Church sparks outrage after hosting beer festival in graveyard
A vicar in County Durham was forced to defend the decision to host a four-day beer festival in his church’s graveyard after images of revellers leaning on headstones and using graves as tables sparked outrage.
St Mary the Virgin church in Stockton-on-Tees, Co Durham, hosted the event, which caused anger in the local community among those who felt the decision was disrespectful.
“I would be livid if I had family buried there.” Resident Julie Stringfellow wrote on a local Facebook group.
“I was always brought up to be respectful in a graveyard. I’d never sit on graves.” Added Mandy Cowell, another local.
However, Rev Martin Anderson defended the decision to host the event in the church’s graveyard, stating that the beer festival had been staged to raise money for the church’s clock to be repaired.
A vicar was forced to defend a decision to hold a four-day beer festival in his church’s graveyard after drinkers were pictured leaning on headstones and using graves as tables https://t.co/PPoWquini0
— The Times (@thetimes) September 27, 2021
“In part the event is about trying to generate funds but, more importantly than that, it is about people in the community enjoying coming together.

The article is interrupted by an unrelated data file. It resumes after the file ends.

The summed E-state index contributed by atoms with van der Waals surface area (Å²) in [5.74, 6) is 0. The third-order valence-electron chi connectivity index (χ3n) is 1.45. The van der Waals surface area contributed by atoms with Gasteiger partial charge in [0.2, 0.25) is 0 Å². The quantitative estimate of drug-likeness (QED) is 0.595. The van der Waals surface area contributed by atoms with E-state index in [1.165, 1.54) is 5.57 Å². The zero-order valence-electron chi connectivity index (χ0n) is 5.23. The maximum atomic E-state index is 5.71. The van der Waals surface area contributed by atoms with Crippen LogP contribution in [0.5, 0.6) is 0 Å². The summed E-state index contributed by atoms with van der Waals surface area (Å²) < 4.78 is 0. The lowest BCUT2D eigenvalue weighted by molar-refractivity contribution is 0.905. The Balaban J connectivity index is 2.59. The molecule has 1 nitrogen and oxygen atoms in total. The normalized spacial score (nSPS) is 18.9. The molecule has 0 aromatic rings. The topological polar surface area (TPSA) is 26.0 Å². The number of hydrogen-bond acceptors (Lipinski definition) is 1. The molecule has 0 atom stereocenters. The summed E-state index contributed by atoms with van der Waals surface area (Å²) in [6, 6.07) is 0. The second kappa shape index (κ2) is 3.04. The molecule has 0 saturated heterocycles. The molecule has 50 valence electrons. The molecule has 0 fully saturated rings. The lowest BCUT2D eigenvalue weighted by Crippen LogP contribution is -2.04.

“On the whole, the people attending the festival have been respectful of the space and there has been a real sense of community and positivity.
“However, like in all areas of life, there are sometimes a small group who don’t see or do things from the same perspective.
“We didn’t want people to use tombstones as tables and our security firm was working to make sure everything was kept calm in the churchyard and the building itself.”
David Dodd, manager of Three Brothers Brewery, which supplied drinks to the event, said:
“The local people have really liked it. People have missed this. There are lots of clear spaces within the graveyard, which were used by people for seating with tables and chairs set out accordingly. Given that it was a lovely day, many people were enjoying the weather and the opportunity to be together, which was what this festival was for.
“At no point were chairs put around gravestones by staff and it was certainly not recommended for people to sit on them.
“For future events there will be signage and taping off sections to make this clearer. We will also have even more chairs available outside to give people an alternative.”
He also noted the logistical challenges of supplying the church due to its old stone archways.